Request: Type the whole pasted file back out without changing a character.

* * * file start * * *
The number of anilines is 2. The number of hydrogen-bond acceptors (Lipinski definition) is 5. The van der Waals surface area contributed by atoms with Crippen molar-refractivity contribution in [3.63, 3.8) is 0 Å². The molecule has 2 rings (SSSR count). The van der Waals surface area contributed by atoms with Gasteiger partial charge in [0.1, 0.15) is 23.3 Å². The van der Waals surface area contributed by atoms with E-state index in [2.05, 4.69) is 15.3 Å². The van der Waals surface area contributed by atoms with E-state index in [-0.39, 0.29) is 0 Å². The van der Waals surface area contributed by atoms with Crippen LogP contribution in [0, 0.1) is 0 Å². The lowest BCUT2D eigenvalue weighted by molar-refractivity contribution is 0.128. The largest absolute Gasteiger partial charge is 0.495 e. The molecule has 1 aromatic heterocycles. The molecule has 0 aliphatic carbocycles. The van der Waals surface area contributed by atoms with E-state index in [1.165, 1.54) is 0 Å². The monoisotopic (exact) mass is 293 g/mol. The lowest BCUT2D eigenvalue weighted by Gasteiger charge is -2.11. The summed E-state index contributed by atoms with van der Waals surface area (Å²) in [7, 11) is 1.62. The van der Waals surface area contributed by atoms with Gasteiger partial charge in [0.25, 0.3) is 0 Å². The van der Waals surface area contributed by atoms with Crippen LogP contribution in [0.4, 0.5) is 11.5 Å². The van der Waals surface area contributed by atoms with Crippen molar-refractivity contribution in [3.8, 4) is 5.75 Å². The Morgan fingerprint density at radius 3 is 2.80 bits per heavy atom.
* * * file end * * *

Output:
The number of anilines is 2. The number of hydrogen-bond acceptors (Lipinski definition) is 5. The van der Waals surface area contributed by atoms with Crippen molar-refractivity contribution in [3.63, 3.8) is 0 Å². The molecule has 2 rings (SSSR count). The van der Waals surface area contributed by atoms with Gasteiger partial charge in [0.1, 0.15) is 23.3 Å². The van der Waals surface area contributed by atoms with E-state index in [2.05, 4.69) is 15.3 Å². The van der Waals surface area contributed by atoms with E-state index in [-0.39, 0.29) is 0 Å². The van der Waals surface area contributed by atoms with Crippen LogP contribution in [0, 0.1) is 0 Å². The lowest BCUT2D eigenvalue weighted by molar-refractivity contribution is 0.128. The largest absolute Gasteiger partial charge is 0.495 e. The molecule has 1 aromatic heterocycles. The molecule has 0 aliphatic carbocycles. The van der Waals surface area contributed by atoms with E-state index in [1.165, 1.54) is 0 Å². The monoisotopic (exact) mass is 293 g/mol. The lowest BCUT2D eigenvalue weighted by Gasteiger charge is -2.11. The summed E-state index contributed by atoms with van der Waals surface area (Å²) in [7, 11) is 1.62. The van der Waals surface area contributed by atoms with Gasteiger partial charge in [0.25, 0.3) is 0 Å². The van der Waals surface area contributed by atoms with Crippen LogP contribution in [0.4, 0.5) is 11.5 Å². The van der Waals surface area contributed by atoms with Crippen molar-refractivity contribution in [3.8, 4) is 5.75 Å². The Morgan fingerprint density at radius 3 is 2.80 bits per heavy atom.